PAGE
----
Monday marked the beginning of my fourth class for the semester. As I printed out my roster, I glanced at the room assignment. It seemed vaguely familiar. It'd be funny, I thought, if the room were the same one... Well, it would at least be in the same general vicinity.
When class time came around, I hoofed it across campus to the building, hiked the stairs of the building where I'd had a number of memorable classes, including an honors seminar and several semesters of newswriting with a very, um, unique group of folks. It was also the building where I had my first class, English 101, or comp. I, way back in the Fall '99 semester.
Turns out, the room was the exact one I thought it was--the classroom where I took English 101. I approached it from the opposite direction this time 'round, both literally and in terms of my role. Back then, I was literally a scared kid, finishing up high school while starting courses at the college. I had no clue what to expect, and I didn't know if I'd measure up. The room was huge, it seemed, to a previously home schooled kid. I sat--not quite in the back; the row was taken--off to the right side of the classroom, as far toward the back as I could get. I don't think I talked much in class then; I never really left my shell until the second half of my undergraduate classes, when I started having classes with people I'd at least run into before.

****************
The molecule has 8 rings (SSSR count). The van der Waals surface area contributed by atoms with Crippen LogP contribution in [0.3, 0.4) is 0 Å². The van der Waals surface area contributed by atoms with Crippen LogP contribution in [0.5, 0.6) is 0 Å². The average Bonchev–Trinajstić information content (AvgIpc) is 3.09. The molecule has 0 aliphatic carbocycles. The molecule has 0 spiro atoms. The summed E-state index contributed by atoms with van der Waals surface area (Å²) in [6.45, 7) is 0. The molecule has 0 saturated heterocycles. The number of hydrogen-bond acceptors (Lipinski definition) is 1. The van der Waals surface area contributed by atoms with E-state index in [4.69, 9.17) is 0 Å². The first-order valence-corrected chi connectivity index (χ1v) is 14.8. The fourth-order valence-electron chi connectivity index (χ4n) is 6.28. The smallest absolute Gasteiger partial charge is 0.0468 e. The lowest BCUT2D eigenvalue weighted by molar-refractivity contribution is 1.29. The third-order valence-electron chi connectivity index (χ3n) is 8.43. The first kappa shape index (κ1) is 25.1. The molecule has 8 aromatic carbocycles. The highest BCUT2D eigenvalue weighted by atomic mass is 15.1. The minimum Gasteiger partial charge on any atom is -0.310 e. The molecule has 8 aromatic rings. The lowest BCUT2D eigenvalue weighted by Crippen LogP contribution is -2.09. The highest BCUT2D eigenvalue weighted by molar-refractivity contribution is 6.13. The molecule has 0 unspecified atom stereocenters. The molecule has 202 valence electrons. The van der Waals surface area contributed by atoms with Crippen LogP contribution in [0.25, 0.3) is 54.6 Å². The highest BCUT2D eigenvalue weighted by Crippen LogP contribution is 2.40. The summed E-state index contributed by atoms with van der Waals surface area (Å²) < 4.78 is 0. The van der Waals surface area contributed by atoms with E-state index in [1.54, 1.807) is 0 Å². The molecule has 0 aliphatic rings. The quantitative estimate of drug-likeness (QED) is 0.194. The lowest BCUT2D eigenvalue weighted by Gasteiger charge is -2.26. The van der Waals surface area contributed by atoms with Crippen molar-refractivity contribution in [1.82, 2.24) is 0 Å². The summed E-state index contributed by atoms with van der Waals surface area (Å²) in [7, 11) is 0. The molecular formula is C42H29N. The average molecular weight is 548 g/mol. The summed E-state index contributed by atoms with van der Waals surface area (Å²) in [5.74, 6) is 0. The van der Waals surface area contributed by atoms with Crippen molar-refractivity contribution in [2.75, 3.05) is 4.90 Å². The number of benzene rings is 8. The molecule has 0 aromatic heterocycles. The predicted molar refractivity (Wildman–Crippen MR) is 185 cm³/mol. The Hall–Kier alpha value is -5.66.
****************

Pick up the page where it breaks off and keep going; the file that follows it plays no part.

This time, I knew exactly where to go once I reached the classroom. I strode in, books and syllabi in hand, to the front. I sized up the room; guess it shrunk in those intervening 8 (!) years. It seemed cozy, actually, especially compared to the other classrooms I'm teaching in. I felt pretty secure in my role, and I can honestly say it was the smoothest first day orientation I've done (by the fourth one of the semester, it certainly should be!). I'm convinced that it helps that the class is after 11 o'clock, when I'm at my most functional, but I also seem to have a good group of students. They're a 102 class, so they've hopefully gotten some experience under their belts, whether they've been out of school for a while, or perhaps they learned from the sorts of shenanigans my 101 students are pulling. Whatever it takes, though we'll see how they respond when put to the tasks of actual coursework.
It was a good first day, though, the most promising one I've had this semester.